So how does this affect the person with a fly rod? He or she unintentionally cares very little about what the purist thinks. The purist is happy doing what he’s doing during the summer and early autumn, while the other anglers are happy to offer trout what they’re feeding on at each stage of the season. If the fish are feeding on dries, then the anglers throw dries, but if the trout are not into dries, then the anglers are not adverse to going subsurface, regardless of season or scorn.

As a product of my fly-fishing generation, I subscribed to the “if they don’t want dries, they can do without” belief. But a particular circumstance a few years ago hijacked this conviction, and now I’m less rigid about always adhering to the code.

It happened when a friend and I fished together on a small Rocky Mountain stream. In one run we spotted a particularly large trout and we decided we’d each take a turn trying to catch it. Because of his age, my friend, who I’ll refer to as Collin, cast to the trout first and brought him up on a #14 Parachute Adams. Collin, though an extremely seasoned angler, set the hook too soon and barely touched the trout’s mouth. He reeled up and then I took my turn. I drifted a tan #14 Elk Hair Caddis right over the large trout. To my surprise, it came up again, and I also pulled too soon, touched him on the lip, but missed a good hook set, and back down it went. Hope overwhelmed our knowledge, and both Collin and I took a few more turns without resting the fish. Then on one of Collin’s turns I saw the fish move towards what I initially assumed to be a high visibility post on a parachute mayfly pattern, but then it disappeared without a trout’s mouth breaking the surface. What my mind failed to register is that Collin had fixed sheep’s wool to his leader. He wasn’t casting dries; he’d drifted a nymph. He’d broken the code.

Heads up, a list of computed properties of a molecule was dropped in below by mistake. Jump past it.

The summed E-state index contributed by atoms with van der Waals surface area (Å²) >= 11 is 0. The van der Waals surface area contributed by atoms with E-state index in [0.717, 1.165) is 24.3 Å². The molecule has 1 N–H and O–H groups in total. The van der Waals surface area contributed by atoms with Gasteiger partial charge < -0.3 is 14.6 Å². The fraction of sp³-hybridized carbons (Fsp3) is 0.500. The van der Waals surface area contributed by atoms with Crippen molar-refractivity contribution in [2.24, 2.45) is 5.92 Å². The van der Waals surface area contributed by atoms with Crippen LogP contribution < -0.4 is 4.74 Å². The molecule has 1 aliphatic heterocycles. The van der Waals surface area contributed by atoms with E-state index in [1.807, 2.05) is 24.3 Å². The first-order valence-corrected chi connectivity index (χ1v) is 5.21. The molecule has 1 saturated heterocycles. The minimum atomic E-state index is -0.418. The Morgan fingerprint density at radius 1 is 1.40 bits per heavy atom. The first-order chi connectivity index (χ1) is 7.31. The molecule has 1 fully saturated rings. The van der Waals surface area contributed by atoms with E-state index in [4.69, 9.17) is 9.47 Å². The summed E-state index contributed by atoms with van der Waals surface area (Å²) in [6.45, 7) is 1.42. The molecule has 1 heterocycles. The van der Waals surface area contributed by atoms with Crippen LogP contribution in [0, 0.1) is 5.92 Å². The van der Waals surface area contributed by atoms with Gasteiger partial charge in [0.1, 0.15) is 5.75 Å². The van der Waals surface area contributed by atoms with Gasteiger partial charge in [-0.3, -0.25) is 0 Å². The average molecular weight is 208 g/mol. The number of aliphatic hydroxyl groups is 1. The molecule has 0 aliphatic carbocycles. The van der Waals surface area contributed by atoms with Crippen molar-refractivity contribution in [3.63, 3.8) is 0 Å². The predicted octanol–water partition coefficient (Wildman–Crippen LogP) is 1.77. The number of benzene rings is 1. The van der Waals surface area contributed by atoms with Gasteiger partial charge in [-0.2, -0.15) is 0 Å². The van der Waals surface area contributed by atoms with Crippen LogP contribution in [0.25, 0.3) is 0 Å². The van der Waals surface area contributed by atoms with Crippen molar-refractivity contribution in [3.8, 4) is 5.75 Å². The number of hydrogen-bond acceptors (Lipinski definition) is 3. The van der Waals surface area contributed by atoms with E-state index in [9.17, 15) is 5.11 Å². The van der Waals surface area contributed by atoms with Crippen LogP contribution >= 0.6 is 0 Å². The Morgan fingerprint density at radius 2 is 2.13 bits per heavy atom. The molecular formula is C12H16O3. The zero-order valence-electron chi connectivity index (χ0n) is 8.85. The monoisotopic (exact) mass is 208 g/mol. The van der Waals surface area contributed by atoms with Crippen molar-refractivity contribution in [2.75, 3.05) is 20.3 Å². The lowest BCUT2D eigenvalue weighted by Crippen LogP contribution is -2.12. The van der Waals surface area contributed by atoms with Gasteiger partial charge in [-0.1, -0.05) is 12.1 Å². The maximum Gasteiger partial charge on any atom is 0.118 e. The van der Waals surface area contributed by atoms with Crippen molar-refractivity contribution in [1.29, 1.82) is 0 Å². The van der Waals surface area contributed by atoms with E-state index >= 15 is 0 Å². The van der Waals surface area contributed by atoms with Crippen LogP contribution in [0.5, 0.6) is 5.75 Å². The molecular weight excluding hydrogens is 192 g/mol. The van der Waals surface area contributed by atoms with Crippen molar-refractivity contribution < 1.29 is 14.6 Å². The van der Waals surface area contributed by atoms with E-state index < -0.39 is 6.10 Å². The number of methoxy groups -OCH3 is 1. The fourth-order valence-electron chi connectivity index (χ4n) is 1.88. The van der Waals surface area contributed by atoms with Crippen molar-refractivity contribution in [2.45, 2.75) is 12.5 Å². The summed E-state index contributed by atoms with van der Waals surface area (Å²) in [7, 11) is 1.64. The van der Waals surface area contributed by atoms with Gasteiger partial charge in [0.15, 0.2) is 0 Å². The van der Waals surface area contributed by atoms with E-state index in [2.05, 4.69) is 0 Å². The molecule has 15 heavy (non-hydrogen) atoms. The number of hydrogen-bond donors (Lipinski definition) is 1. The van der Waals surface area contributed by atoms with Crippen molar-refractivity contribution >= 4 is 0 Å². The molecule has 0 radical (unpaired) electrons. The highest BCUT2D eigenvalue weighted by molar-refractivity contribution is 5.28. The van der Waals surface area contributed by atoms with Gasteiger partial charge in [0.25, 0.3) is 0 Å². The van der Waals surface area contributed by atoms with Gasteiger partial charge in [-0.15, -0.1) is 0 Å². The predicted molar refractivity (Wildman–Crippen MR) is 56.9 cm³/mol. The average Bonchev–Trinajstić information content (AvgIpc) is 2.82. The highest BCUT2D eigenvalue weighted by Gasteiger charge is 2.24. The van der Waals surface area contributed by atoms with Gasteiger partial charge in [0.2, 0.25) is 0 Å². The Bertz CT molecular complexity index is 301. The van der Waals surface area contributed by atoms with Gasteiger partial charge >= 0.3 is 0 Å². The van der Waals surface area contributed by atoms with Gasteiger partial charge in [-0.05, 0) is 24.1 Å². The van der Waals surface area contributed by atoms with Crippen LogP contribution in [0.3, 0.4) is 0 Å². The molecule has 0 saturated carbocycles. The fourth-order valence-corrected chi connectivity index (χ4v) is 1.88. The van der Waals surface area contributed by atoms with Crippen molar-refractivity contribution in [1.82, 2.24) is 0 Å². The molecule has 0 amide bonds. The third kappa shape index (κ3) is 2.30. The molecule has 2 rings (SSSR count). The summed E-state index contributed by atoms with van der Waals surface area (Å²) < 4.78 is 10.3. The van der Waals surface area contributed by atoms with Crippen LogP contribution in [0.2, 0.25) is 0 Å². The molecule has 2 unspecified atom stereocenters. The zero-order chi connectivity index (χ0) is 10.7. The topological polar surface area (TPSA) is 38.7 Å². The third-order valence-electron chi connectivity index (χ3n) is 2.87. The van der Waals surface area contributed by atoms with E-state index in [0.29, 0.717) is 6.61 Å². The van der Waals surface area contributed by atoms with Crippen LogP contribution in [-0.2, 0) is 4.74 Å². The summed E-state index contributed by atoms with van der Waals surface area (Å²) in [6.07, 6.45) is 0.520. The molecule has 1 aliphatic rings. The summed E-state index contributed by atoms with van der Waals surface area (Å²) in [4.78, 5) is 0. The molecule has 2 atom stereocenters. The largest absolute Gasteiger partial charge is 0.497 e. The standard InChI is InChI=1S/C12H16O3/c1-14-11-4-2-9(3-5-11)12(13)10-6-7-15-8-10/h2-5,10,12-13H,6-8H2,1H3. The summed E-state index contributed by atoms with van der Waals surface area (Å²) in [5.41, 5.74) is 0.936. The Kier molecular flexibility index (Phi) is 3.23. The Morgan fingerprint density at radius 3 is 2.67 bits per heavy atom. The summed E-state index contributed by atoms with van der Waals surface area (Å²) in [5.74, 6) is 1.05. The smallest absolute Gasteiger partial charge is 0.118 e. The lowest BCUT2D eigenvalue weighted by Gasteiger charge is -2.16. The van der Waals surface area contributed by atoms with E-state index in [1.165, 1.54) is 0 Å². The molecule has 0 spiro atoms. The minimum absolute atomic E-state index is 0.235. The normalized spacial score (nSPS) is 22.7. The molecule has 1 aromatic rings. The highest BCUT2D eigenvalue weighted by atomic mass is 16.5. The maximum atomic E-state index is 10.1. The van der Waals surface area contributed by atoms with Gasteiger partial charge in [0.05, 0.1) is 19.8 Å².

They’d outwitted me—Collin and the trout. I netted his enormous fish and immediately noticed a classic Pheasant Tail Nymph embedded in its jaw. As I handed Collin the net, I said, “You didn’t play fair to get him,” to which Collin simply smiled as he took the net and fish from me.

I thought about this fish quite often after the fact and something just didn’t compute: according to the dry-fly code, Collin was less of an angler for catching the fish with a small nymph under an indicator, but he’s an angler who I deeply respect and who stood there that day holding the largest trout I’d ever seen taken in that particular system.

It didn’t take me long to deconstruct the “summer months equal dry fly only” belief I held so deeply for so many years. I reevaluated what was most important to me at this time in my life when I’m seeking trout. After melting away all the fluff and hype, I was left with two premises: I enjoy the challenge of figuring out what the trout feed on, and I enjoy the fact that I’m out in nature taking part in all that goes on around me. Fly fishing allows me to do this, and catching trout is an essential byproduct of the two.

This concept, mixed with my core belief, grants me the freedom to move beyond the dry-fly box once I’ve exhausted all possibilities. And when it comes to the code, I guess I can say the Madam X used to mark the spot, but now my treasure chest of flies includes more nymphs with gold bead heads than it did before. Am I a dry-fly mutineer? Definitely not—but in certain circumstances my allegiances run deeper than my dry-fly box.